United States District Court, M.D. Louisiana
A. JACKSON, CHIEF JUDGE.
the Court is Plaintiff's Motion for Temporary Restraining
Order and Preliminary Injunction (R. Doc. 4).
se Plaintiff, an inmate confined at the Louisiana State
Penitentiary (“LSP”), Angola, Louisiana, filed
this action pursuant to 42 U.S.C. § 1983 against
Secretary James LeBlanc, Warden Darrel Vannoy, Ass't
Warden Tracy Falgout, Medical Director Dr. Randy Lavespere,
Dr. C. Park, Dr. Toce, Nurse B. Taplin, and unidentified
“John Doe” and “Jane Doe” prison
personnel, alleging that his constitutional rights have been
violated through deliberate indifference to his serious
medical needs. Specifically, Plaintiff complains that prison
officials have discontinued medication that he believes is
necessary to treat his medical conditions, have denied him
appropriate medical attention, have refused to amend his duty
status to restrict his work requirements and allow him to
sleep in a bottom bunk, and have charged him with wrongful
disciplinary violations. Pursuant to an Amended Complaint (R.
Doc. 15), Plaintiff has asserted an additional claim of
deliberate medical indifference against Defendant Hal
instant Motion, Plaintiff asserts that on May 10, 2017, he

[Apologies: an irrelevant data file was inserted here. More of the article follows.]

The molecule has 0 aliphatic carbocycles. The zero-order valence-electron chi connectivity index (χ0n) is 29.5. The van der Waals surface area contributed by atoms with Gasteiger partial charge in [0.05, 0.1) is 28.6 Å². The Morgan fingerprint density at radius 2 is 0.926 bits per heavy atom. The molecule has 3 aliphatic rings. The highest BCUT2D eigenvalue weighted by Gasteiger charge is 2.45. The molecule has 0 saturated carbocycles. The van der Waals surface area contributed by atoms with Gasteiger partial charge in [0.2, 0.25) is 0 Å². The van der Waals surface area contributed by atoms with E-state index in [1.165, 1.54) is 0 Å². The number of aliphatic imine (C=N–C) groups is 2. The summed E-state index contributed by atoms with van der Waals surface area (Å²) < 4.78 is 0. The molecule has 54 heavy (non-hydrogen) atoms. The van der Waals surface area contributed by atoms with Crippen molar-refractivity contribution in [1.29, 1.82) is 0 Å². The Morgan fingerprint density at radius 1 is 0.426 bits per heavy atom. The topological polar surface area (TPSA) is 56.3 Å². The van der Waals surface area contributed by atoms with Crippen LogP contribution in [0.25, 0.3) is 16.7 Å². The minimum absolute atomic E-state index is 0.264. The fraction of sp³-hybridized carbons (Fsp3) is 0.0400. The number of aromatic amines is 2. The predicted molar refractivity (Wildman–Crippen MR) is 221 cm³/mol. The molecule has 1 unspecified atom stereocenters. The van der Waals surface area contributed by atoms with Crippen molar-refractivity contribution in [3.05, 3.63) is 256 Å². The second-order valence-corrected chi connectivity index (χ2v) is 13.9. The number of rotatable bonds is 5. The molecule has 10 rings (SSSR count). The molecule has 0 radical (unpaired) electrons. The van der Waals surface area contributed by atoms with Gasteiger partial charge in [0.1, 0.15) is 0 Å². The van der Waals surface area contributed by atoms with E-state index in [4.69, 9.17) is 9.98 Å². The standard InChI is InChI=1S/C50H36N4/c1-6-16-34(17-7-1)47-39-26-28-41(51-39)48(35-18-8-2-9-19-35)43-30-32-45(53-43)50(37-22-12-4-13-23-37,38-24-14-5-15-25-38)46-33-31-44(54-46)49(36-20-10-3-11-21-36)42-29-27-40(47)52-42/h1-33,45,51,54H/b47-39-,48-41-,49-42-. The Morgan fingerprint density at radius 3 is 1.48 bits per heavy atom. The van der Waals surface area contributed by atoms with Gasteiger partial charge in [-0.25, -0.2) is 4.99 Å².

was provided with deficient medical care by Defendants Dr.
Toce and Nurse Taplin when he went to the prison infirmary,
notwithstanding that he was exhibiting very high blood
pressure at the time. Plaintiff further complains that,
without justification, his blood pressure medication was
reduced by Dr. Toce on that date and that he has since been
suffering increased headaches, dizziness, spots in his
vision, and chest pain. He prays for an Order compelling
prison officials to provide him with his medication as
“previously prescribed, ” a consultation with a
qualified neurologist and orthopedist, and a permanent
assignment to a bottom bunk “by a fan” to
sufficiently treat plaintiff's “'hypertension,
' ‘neuropathy' and ‘C.O.P.D.
order to obtain injunctive relief, Plaintiff must demonstrate
“(1) a substantial likelihood that he will prevail on
the merits, (2) a substantial threat that he will suffer